An average conversation between two women will move seamlessly from politics to the difference between postna­tal depression and the baby blues, how you should go up a cup size when ordering bras from Victoria's Secret online to hangover cures to controlled crying to the perils of going to IKEA alone to interest rates to Facebook to managing anxi­ety to childcare to sex to Bonds tracksuit pants to Gwyneth to refugees to orange lipstick to broadband to Botox to pelvic floor exercises . . . and that just about covers the first cock­tail. Often, when I'm catching up with a girlfriend I haven't seen for a while, we joke that we need a written agenda, a PowerPoint presentation and a laser pointer to make' sure we don't miss any vital installments of information.

But blokes seem to be able to spend hours and hours talking about . . . Well, I have no idea what they talk about because they rarely seem to have retained any of it by the time they get home. When my husband comes home from a night out with his friends, the conversation usually goes something like this.

'So, was Johno there?'

'Yeah, he was actually.'

'And how's Ava?'


'You know, Johno and Benita's baby?'

'Urn . . .' I can tell he's stalling, waiting for the right answer to fall from the sky into his head. 'Her hip. Remem­ber, she had to have it put in plaster to correct that dysplasia thing?'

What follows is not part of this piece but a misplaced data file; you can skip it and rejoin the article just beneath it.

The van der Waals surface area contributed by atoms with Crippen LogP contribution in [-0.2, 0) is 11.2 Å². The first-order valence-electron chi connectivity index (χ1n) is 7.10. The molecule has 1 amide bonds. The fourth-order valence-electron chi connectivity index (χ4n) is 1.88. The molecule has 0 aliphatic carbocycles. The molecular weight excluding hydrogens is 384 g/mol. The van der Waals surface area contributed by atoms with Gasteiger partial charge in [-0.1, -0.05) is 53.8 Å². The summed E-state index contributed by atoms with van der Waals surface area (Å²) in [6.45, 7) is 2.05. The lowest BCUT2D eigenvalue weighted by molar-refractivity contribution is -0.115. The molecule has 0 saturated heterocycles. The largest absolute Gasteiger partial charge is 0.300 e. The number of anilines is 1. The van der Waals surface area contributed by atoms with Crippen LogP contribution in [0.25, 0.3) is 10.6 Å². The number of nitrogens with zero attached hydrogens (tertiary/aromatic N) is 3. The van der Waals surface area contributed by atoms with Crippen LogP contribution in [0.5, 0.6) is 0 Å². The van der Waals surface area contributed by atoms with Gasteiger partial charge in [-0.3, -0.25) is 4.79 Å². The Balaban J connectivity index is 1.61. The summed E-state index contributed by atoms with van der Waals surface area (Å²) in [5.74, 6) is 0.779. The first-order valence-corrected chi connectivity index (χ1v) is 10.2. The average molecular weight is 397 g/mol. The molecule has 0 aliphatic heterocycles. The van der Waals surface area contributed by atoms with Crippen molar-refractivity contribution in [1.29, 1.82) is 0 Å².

'Uh, I guess she's fine. Johno didn't say anything.'

'What about Sandra? Did she end up resigning after that thing at the Christmas party? Did Phil say?'

'Ah, no . . . I don't think he mentioned it.'

'Are Parky and Joanna back together? Have Craig and Margie decided to do another round of IVF? Has Chopper come out to his boss at work? Did Spud's apartment sell at auction? That girl that Sam met on the Internet - what was her name? Shani, did that work out? Oh, and Craig's Mum - is she out of hospital?'

Blankety blank blank blank.

'Babe, you know what it's like. We just didn't talk about any of that stuff.' He shrugs.

But I can't let it go. 'What DID you talk about then? Surely in five hours you have to exchange SOME informa­tion about SOMEthing? Tell me one new thing you learned.'

Pause. Thinks. A flash of relief.

'Craig's got a new car. A Peugeot.'

'That's it?'

'That's it.'

I know a mountain of intimate details about the lives of women I barely know. I know that one of my children's teachers has a sister with depression and is sometimes bedridden for weeks. I know that the woman who runs my local coffee shop has had six miscarriages and has finally given up hope of ever becoming a biological mother. She's investigating adoption and we've discussed which countries allow single women to adopt. I know intimate details about my hairdresser's cycle and the various hits and misses she's had with different forms of contraception. I know that the husband of one of my child's school friends has a drinking problem. I know that another mother is in recovery from an eating disorder. I know that a woman who gave me a massage one time had just lost her elderly father and was fighting with her estranged brother over the will. And none of these people are even my friends. The things I know about my friends and their loved ones could fill this book twenty times over. And they know just as much about me.